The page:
A United Airlines Boeing 737 struck a bird as it descended into Denver International airport Tuesday morning.
Flight 1475 landed safely at 9:09 a.m. and was escorted to a gate. The plane was flying from Dallas/Ft Worth to Denver. Photos show a large hole in the nose of the plane.
The plane's pilots were aware of the bird strike and declared an emergency.
There were 151 passengers on board but there were no injuries, Christen David, a spokeswoman for United Airlines, told ABC News.
The bird's remains, recovered from the aircraft, will be analyzed by experts from the Smithsonian Institution in Washington, who will help identify the species.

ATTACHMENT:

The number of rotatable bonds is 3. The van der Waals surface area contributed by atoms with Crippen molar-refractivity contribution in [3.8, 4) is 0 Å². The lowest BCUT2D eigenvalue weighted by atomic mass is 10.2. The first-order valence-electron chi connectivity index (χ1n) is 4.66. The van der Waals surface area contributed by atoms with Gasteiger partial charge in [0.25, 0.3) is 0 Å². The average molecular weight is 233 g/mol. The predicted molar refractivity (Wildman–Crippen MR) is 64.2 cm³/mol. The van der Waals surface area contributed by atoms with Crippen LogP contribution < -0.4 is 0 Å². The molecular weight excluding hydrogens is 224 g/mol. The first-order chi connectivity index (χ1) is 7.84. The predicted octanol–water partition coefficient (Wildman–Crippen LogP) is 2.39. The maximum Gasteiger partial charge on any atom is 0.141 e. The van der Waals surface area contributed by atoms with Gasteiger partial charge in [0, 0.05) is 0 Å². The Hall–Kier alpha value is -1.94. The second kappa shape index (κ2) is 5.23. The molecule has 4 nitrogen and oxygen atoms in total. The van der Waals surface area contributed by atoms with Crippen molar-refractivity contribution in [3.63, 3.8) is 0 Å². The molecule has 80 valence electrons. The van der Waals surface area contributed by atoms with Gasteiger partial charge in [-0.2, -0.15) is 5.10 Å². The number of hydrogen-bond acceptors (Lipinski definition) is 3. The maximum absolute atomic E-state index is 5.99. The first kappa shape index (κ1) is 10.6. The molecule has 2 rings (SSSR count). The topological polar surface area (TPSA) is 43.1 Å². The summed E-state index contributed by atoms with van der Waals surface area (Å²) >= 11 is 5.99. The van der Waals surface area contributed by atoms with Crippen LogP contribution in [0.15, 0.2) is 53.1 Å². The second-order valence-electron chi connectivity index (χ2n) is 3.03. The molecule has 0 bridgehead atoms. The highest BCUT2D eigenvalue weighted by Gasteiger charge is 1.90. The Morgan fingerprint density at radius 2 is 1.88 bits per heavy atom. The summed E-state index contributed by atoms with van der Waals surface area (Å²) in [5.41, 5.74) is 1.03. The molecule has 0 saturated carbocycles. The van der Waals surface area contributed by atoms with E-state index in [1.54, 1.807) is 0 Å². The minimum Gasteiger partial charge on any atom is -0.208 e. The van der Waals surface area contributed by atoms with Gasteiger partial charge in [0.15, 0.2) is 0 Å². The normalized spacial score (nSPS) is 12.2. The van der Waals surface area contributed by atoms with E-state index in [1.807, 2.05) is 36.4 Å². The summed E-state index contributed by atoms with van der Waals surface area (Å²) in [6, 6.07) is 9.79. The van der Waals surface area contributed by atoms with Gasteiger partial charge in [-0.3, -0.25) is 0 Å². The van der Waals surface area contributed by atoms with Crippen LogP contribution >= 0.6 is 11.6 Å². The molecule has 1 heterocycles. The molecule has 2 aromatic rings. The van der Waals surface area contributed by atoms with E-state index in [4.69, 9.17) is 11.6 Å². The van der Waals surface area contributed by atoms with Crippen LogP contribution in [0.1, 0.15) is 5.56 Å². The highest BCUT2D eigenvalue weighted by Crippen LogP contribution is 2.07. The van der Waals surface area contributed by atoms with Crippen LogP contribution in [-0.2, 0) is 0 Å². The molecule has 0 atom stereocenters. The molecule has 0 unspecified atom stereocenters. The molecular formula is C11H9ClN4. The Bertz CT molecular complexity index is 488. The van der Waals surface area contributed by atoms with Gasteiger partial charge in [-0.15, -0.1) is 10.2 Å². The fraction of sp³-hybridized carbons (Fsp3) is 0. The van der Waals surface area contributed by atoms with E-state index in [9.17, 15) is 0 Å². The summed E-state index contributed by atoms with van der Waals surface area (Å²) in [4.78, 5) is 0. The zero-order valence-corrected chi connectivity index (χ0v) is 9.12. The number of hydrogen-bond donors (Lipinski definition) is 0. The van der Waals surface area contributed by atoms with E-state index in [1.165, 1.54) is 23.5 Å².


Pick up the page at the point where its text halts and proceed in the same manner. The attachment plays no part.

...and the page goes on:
Currently, airliner engines have to be designed and demonstrated able to ingest a four-pound bird without endangering people on the plane, according to Paul Eschenfelder, an adjunct professor at Embry Riddle Aeronautical University. Eschenfelder says that none of the engines flying are designed or built to survive an ingestion of an eight- to 15-pound bird.
The number of animal strikes reported annually has increased from 1,793 in 1990 to 9,622 in 2010, with birds involved in 97.2 percent of strikes, according to the Federal Aviation Administration. Seventy percent of those strikes occurred when the aircraft was at less than 500 feet elevation, according to the United States Department of Agriculture.
Birdstrike.org estimates that wildlife strikes cause more than $600 million in damage to U.S. civil and military aviation annually. According to the organization, more than 219 people have died worldwide as a result of wildlife strikes since 1988.